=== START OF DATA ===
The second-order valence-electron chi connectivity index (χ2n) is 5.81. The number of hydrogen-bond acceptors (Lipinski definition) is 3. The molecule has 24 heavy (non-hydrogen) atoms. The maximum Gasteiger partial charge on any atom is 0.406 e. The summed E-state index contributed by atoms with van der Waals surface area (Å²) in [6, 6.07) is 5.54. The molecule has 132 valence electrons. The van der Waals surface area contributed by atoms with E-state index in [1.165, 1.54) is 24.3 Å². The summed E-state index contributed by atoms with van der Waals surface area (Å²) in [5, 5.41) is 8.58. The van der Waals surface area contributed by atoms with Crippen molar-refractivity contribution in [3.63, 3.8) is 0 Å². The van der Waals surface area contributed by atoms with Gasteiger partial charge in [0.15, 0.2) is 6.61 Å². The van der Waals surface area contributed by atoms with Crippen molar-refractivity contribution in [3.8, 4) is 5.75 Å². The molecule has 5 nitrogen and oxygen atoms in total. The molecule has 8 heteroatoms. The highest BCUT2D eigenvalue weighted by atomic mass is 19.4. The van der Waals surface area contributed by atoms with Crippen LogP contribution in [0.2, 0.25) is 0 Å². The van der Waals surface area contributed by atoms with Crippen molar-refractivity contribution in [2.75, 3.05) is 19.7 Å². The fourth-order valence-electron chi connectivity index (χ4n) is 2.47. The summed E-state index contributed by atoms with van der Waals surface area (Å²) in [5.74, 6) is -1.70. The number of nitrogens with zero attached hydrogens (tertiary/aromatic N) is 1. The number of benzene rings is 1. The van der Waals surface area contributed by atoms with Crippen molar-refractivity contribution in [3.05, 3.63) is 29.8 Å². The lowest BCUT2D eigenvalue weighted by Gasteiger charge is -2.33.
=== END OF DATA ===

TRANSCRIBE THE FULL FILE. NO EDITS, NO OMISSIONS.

The second-order valence-electron chi connectivity index (χ2n) is 5.81. The number of hydrogen-bond acceptors (Lipinski definition) is 3. The molecule has 24 heavy (non-hydrogen) atoms. The maximum Gasteiger partial charge on any atom is 0.406 e. The summed E-state index contributed by atoms with van der Waals surface area (Å²) in [6, 6.07) is 5.54. The molecule has 132 valence electrons. The van der Waals surface area contributed by atoms with E-state index in [1.165, 1.54) is 24.3 Å². The summed E-state index contributed by atoms with van der Waals surface area (Å²) in [5, 5.41) is 8.58. The van der Waals surface area contributed by atoms with Crippen molar-refractivity contribution in [3.63, 3.8) is 0 Å². The van der Waals surface area contributed by atoms with Gasteiger partial charge in [0.15, 0.2) is 6.61 Å². The van der Waals surface area contributed by atoms with Crippen molar-refractivity contribution in [3.8, 4) is 5.75 Å². The molecule has 5 nitrogen and oxygen atoms in total. The molecule has 8 heteroatoms. The highest BCUT2D eigenvalue weighted by atomic mass is 19.4. The van der Waals surface area contributed by atoms with Crippen LogP contribution in [0.2, 0.25) is 0 Å². The van der Waals surface area contributed by atoms with Crippen molar-refractivity contribution in [2.75, 3.05) is 19.7 Å². The fourth-order valence-electron chi connectivity index (χ4n) is 2.47. The summed E-state index contributed by atoms with van der Waals surface area (Å²) in [5.74, 6) is -1.70. The number of nitrogens with zero attached hydrogens (tertiary/aromatic N) is 1. The number of benzene rings is 1. The van der Waals surface area contributed by atoms with Crippen molar-refractivity contribution in [3.05, 3.63) is 29.8 Å². The lowest BCUT2D eigenvalue weighted by Gasteiger charge is -2.33.